Oakland, California–based photographer Jermaine Jackson Jr. has had a lifelong passion for his medium from the time when he was a child growing up in Chicago, but on attending Kent State University in Kent, Ohio, he chose to study sports administration. “My mom insisted that I take photography courses while there, but I resisted,” he recalls. “I didn’t want my work to become the emphasis of unnecessary critique, and I wanted to keep it fun.” Despite that, with a mounting reputation of being the campus photographer and collaborating with fashion students, Jackson eventually switched his major and—after discovering that photojournalism wasn’t his niche—learned how to incorporate photojournalistic elements into his portraiture and fashion work, defying boundaries and expectations to develop a style uniquely his own. Now, Jackson shoots images for clients like Airbnb and the New York Times, inspired by all forms of artistic media but especially painters such as Ed Hopper, Hughie Lee-Smith and Rene Magritte. “Photography has always been an intimate thing for me; it feels like a dance,” Jackson admits. “My philosophy is always make whatever you’re photographing the center of your world as long as it’s right in front of you. Pretend nothing else matters until you make the image you want the exact way you want. I always photograph things or people as if they would be displayed in a museum or featured on a magazine cover. It’s my tiny way of manifesting and maintaining interest in my career.”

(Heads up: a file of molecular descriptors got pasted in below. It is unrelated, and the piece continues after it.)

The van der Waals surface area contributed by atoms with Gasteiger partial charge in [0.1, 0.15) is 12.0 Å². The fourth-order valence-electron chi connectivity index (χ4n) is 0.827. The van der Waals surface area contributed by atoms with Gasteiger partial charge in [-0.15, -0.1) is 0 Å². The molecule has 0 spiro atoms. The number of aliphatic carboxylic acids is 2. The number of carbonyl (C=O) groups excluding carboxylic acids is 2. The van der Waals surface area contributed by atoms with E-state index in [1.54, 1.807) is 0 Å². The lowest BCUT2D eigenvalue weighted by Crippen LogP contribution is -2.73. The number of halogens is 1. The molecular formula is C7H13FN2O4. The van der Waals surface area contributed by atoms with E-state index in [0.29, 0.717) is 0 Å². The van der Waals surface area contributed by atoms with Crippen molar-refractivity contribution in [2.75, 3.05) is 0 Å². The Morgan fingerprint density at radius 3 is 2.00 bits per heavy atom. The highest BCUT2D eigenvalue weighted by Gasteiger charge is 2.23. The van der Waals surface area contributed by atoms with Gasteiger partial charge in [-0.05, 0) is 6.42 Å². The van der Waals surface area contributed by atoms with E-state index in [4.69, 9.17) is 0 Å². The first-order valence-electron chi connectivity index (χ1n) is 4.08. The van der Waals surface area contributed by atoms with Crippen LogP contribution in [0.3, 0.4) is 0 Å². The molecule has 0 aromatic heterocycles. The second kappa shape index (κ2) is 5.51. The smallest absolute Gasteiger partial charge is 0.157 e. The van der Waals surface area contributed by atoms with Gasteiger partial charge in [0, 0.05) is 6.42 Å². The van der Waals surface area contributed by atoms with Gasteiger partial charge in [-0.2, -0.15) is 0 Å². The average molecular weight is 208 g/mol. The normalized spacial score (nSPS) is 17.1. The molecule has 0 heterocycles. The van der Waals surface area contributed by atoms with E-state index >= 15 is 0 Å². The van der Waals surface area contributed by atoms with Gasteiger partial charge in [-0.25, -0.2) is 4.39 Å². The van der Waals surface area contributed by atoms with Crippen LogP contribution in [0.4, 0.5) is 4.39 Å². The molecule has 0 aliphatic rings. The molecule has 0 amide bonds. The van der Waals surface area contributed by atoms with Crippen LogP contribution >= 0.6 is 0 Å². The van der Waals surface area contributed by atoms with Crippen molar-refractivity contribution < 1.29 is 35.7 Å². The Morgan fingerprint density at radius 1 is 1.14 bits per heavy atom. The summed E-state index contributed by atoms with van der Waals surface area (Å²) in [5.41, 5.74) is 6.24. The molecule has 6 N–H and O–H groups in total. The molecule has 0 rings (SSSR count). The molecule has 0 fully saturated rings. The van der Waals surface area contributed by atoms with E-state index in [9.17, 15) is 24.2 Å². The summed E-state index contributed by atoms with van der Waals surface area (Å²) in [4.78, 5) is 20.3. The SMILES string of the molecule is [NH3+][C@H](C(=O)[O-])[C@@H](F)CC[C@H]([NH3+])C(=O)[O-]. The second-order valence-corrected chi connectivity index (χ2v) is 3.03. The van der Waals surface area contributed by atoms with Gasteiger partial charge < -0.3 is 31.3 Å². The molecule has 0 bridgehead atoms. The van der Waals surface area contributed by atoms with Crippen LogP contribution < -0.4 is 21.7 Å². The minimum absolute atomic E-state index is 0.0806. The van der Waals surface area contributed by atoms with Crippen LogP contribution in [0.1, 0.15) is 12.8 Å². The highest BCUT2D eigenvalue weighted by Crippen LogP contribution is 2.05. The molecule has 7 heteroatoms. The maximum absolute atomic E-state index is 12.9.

The transcendental work of this Boise-based illustrator and animator engages viewers with its incredible detail.